The bottom line is that Europe isn't overly excited about the UEFA Cup group stage. The thing is there is a much more exciting group stage competition going on at the same time - the Champions League.
The UEFA executive has stretched out the second round of the competition like only it knows how. Instead of a classic home and away cup competition with half the teams going out, UEFA has given us four matches with the top three teams with each group advancing to the next stage.
Their aim is two-fold. To increase revenues from ticket sales and television broadcasts and to prevent the big teams who didn't make it into the Champions League from being knocked out early on.
But Maccabi Haifa and Hapoel Tel Aviv aren't big teams and what's good for clubs from Zurich, London, Frankfurt or Vienna is good for us. Not to mention Feyenoord, Ajax, Seville, Palermo, Parma, Besiktas or Fenerbahce who are taking the competition very seriously.
Despite having made the odd appearance in the Champions League group stage, Israeli teams don't really belong there. Haifa doesn't belong, despite some good results and Maccabi Tel Aviv certainly doesn't. Europe's second-tier competition is the right place for them to advance. Hapoel and Haifa have proved so in the past. They will, we hope, take another step forward this time around.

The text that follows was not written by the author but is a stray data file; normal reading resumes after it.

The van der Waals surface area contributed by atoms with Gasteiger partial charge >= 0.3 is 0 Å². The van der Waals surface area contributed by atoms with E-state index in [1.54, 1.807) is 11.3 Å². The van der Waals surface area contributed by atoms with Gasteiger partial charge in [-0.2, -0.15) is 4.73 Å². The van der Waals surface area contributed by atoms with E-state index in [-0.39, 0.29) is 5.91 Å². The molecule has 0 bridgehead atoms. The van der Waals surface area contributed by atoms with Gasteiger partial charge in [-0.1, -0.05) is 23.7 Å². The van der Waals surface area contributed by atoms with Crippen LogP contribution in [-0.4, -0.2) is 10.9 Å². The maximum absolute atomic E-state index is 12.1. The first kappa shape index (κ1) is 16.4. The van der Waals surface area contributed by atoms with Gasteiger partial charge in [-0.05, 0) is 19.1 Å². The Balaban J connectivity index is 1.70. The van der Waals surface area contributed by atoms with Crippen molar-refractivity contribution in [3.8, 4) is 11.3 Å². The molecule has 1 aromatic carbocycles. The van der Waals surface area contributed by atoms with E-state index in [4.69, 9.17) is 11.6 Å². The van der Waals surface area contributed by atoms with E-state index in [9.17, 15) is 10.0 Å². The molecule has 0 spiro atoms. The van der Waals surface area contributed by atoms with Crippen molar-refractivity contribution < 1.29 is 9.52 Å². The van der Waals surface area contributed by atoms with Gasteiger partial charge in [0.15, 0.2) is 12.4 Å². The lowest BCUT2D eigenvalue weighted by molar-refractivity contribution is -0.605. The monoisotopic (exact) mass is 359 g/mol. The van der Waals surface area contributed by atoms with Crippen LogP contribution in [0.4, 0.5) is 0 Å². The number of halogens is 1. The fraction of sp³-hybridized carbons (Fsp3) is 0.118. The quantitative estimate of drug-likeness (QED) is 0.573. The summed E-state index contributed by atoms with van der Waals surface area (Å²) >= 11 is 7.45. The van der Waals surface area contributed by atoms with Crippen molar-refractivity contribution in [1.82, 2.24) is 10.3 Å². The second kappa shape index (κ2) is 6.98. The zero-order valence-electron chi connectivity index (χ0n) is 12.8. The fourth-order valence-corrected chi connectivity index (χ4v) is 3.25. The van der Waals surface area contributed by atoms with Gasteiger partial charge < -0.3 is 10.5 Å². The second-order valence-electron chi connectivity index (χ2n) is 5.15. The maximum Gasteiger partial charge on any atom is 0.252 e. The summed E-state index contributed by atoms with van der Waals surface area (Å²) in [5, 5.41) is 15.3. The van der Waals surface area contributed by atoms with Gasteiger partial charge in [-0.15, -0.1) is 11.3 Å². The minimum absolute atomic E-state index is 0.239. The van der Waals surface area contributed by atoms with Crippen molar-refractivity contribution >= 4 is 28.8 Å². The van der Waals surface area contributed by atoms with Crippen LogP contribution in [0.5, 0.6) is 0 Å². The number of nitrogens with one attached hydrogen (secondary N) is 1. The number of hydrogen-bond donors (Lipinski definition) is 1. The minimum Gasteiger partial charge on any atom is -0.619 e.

It is possible. Hapoel has landed a more than reasonable draw. Panathinaikos, Paris St. Germain and Rapid Bucharest are teams in crisis who are out of form in their domestic leagues. Hapoel isn't brilliant either, but coach Itzhak Shum's experience can and should lead Tel Aviv to another red march on the continent. Mlada Boleslav, knocked out Marseille in the previous round warn the pessimists. So what, Hapoel took out Chelsea and Parma in the past. Haifa has a more difficult task. But here, as well, the top three seeds in the group are struggling at home. Haifa's problem seems to be in deciding what it wants: a fourth straight domestic title, success in Europe, or to fight on both fronts.
The short history of the UEFA Cup group stage shows that six points is enough to advance. With Hapoel facing relatively weak opposition in its home matches, if I were a Tel Aviv fan I would be optimistic.
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